An­cient art re­turn­ing home

Bronze wine ves­sel a suc­cess story; other trea­sures defy loot­ing def­i­ni­tion

China Daily (USA) - - CHINA - By LIN QI linqi@chi­

When a 3,000-year-old bronze wine ves­sel was shown at an ex­hi­bi­tion in Shang­hai last year, it drew a large num­ber of view­ers.

A year be­fore that, the cer­e­mo­nial ves­sel, known as the Min Fan­glei, re­turned to its birth­place in Cen­tral China’s Hu­nan prov­ince to re­unite with its lid after be­ing sep­a­rated for about 90 years.

Un­earthed around 1922 by a vil­lager, the ves­sel was the sub­ject of sev­eral trans­ac­tions. It was traded abroad and changed hands among deal­ers and pri­vate col­lec­tors.

The lid has been at Hu­nan Pro­vin­cial Mu­seum in Chang­sha since the 1950s.

The ves­sel was sched­uled for a Christie’s auc­tion in New York in April 2014. A group of Chi­nese buy­ers from Hu­nan ac­quired the bronze in a closed-door deal with its Euro­pean owner on the con­di­tion that it would be do­nated to the mu­seum. The price was re­port­edly in the mil­lions of US dol­lars, but the ex­act fig­ure was not re­vealed.

Tan Guobin, one of the Chi­nese buy­ers, told China Daily after the deal that the trans­ac­tion price was thought to be lower than bids would have been if the auc­tion had pro­ceeded.

The re­turn of the bronze is an ex­am­ple of public in­sti­tu­tions and pri­vate col­lec­tors work­ing to­gether to bring Chi­nese cul­tural relics back home.

The past five years have seen an in­crease in the num­ber of Chi­nese buy­ers bidding forChi­nese an­tiques at­ma­jo­rauc­tions in­NewYork, London, Paris and else­where. Their par­tic­i­pa­tion in the global art mar­ket has not only pushed up the prices of Chi­nese art, but has also drawn gov­ern­ment and public at­ten­tion to lost trea­sures.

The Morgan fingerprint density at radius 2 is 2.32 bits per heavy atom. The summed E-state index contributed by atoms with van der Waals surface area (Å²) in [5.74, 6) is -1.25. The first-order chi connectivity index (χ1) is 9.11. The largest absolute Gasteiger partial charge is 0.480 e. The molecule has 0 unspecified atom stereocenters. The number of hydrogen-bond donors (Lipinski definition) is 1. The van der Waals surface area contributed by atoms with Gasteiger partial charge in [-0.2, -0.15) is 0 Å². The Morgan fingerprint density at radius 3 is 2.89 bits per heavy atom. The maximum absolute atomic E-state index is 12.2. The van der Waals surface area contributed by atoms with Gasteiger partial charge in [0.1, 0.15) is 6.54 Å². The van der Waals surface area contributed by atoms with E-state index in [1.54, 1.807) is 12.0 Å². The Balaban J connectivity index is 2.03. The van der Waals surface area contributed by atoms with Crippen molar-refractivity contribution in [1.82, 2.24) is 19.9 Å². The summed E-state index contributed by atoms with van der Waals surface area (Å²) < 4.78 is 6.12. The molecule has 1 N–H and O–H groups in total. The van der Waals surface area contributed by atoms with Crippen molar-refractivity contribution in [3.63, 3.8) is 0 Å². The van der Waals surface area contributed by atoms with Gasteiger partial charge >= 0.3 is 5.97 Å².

A ban by the State Ad­min­is­tra­tion of Cul­tural Relics on the auc­tion of stolen, smug­gled or looted cul­tural relics un­der­scores the of­fi­cial stance deny­ing the le­git­i­macy of such com­mer­cial trans­ac­tions. One re­sult is that Chi­nese buy­ers may be­come more cau­tious when mak­ing bids over­seas.

Ji Tao, an art mar­ket re­searcher at Cen­tral Univer­sity of Fi­nance and Eco­nom­ics in Bei­jing, said the ad­min­is­tra­tion needs to fur­ther clar­ify what “looted” ar­ti­facts are.

Some ob­jects re­main with the off­spring of those who took them, while oth­ers have been traded nu­mer­ous times and have been ac­quired by their cur­rent own­ers through law­ful deals, he said.

He added that looted ob­jects, such as those robbed from Bei­jing’s Old Sum­mer Palace by Bri­tish and French forces dur­ing the Sec­ond Opium War, ac­count for a small part of the Chi­nese an­tiques avail­able on the in­ter­na­tional mar­ket. The bulk were ex­ported through le­git­i­mate trans­ac­tions.

Many Chi­nese ar­ti­facts that were stolen are part of mu­se­ums and gal­leries world­wide. Un­less they are of­fered at auc­tion, their re­turn home is highly un­likely, Ji said.


Work­ers in­spect the MinFan­glei, a 3,000-year-old bronze wine ves­sel, in 2014. The ves­sel was to be re­united with its lid after be­ing sep­a­rated for about 90 years. It was un­earthed in the Hu­nan prov­ince in the 1920s and was traded abroad.

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